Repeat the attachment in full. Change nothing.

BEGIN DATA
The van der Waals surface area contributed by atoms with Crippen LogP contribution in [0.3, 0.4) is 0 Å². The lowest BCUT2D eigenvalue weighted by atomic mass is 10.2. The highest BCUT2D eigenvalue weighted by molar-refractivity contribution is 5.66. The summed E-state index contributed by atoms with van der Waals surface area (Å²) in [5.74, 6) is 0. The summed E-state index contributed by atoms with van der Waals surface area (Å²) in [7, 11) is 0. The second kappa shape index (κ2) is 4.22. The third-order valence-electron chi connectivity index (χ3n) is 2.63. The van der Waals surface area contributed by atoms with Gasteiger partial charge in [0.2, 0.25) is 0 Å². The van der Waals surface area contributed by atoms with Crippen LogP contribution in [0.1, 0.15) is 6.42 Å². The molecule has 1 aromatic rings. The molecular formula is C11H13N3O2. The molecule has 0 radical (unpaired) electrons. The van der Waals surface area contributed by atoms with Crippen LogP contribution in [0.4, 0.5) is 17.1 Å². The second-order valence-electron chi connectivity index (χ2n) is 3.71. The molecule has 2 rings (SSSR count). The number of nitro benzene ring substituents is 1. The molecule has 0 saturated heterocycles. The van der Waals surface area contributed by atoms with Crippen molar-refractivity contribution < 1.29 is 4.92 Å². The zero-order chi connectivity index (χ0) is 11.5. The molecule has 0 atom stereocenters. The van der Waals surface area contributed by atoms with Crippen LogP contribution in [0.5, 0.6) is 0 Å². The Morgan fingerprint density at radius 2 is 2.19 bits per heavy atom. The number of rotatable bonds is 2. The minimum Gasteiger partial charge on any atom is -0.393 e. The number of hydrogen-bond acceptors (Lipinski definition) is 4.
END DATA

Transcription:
The van der Waals surface area contributed by atoms with Crippen LogP contribution in [0.3, 0.4) is 0 Å². The lowest BCUT2D eigenvalue weighted by atomic mass is 10.2. The highest BCUT2D eigenvalue weighted by molar-refractivity contribution is 5.66. The summed E-state index contributed by atoms with van der Waals surface area (Å²) in [5.74, 6) is 0. The summed E-state index contributed by atoms with van der Waals surface area (Å²) in [7, 11) is 0. The second kappa shape index (κ2) is 4.22. The third-order valence-electron chi connectivity index (χ3n) is 2.63. The van der Waals surface area contributed by atoms with Gasteiger partial charge in [0.2, 0.25) is 0 Å². The van der Waals surface area contributed by atoms with Crippen LogP contribution in [0.1, 0.15) is 6.42 Å². The molecule has 1 aromatic rings. The molecular formula is C11H13N3O2. The molecule has 0 radical (unpaired) electrons. The van der Waals surface area contributed by atoms with Crippen LogP contribution in [0.4, 0.5) is 17.1 Å². The second-order valence-electron chi connectivity index (χ2n) is 3.71. The molecule has 2 rings (SSSR count). The number of nitro benzene ring substituents is 1. The molecule has 0 saturated heterocycles. The van der Waals surface area contributed by atoms with Crippen molar-refractivity contribution < 1.29 is 4.92 Å². The zero-order chi connectivity index (χ0) is 11.5. The molecule has 0 atom stereocenters. The van der Waals surface area contributed by atoms with Crippen LogP contribution in [0.5, 0.6) is 0 Å². The Morgan fingerprint density at radius 2 is 2.19 bits per heavy atom. The number of rotatable bonds is 2. The minimum Gasteiger partial charge on any atom is -0.393 e. The number of hydrogen-bond acceptors (Lipinski definition) is 4.